Our list consists of mostly conical-burr grinders. In a conical grinder, coffee beans are ground between two rings of burrs that crush and grind up the beans. You get a finer, much more consistent grind than you’d get with a traditional blade grinder, even the nicest ones.
Flat-burr grinders are similar, but they’re typically more expensive. In these, the burrs are laid on top of each other, and the beans pass through them as they grind. The grinder action pushes the grounds out of one end, instead of relying on gravity like a conical burr grinder, and the beans spend more time in contact with the burrs. This results in a more consistent grind, but for home brewers, conical-burr grinders are just as good—even if they require more maintenance and don’t result in consistent-down-to-the-micron-scale grounds.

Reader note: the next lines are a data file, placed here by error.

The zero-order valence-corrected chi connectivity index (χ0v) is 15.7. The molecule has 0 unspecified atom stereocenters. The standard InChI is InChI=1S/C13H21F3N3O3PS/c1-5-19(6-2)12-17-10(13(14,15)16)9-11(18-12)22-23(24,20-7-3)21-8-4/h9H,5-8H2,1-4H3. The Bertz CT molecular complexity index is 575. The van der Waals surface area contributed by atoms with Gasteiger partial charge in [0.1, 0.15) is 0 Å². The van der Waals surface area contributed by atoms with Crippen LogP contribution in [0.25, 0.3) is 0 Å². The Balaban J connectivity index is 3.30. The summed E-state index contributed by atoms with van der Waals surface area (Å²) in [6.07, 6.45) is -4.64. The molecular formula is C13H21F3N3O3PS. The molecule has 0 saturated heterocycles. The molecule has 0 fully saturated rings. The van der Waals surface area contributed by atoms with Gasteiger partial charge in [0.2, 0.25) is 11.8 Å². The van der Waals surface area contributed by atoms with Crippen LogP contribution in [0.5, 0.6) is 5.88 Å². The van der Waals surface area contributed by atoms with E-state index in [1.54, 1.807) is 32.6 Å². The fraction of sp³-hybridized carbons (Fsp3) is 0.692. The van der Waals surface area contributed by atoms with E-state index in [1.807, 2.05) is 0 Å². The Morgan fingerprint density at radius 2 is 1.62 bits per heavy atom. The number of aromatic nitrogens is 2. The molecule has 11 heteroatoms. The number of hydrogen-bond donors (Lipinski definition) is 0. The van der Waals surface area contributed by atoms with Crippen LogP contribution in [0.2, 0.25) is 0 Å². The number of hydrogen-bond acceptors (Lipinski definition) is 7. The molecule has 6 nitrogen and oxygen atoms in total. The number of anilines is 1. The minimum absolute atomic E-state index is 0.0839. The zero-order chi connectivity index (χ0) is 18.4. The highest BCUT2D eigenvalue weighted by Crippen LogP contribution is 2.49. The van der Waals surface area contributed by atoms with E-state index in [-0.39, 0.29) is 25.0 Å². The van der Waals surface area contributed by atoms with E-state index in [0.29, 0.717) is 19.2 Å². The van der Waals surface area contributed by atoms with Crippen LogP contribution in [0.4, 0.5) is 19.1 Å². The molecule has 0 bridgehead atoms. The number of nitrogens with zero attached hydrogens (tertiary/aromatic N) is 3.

Blade grinders have a chopping blade that spins around like a food processor. But blades don’t produce even results. Some of your coffee will be fine powder at the bottom, and at the top you’ll have bits too large for even French press. The result is an inconsistent, unpredictable brew. These grinders are cheap, and yes, using fresh beans in a blade grinder is far better than buying ground coffee. (You can learn how to shake the beans to even your grind just a little. See world barista champion James Hoffmann’s video for some more blade grinder hacks.)
If you can afford it, we highly recommend going with one of the burr grinder options we’ve listed. There’s a reason why they cost a little more than a budget burr grinder. The machinery in a high-quality burr grinder is a bit more complicated, and built to withstand greater wear and tear. Cheap burr grinders usually have burrs that will get blunt after regular usage, or a motor that isn’t quite powerful enough to keep up with daily use and may burn out in a matter of months .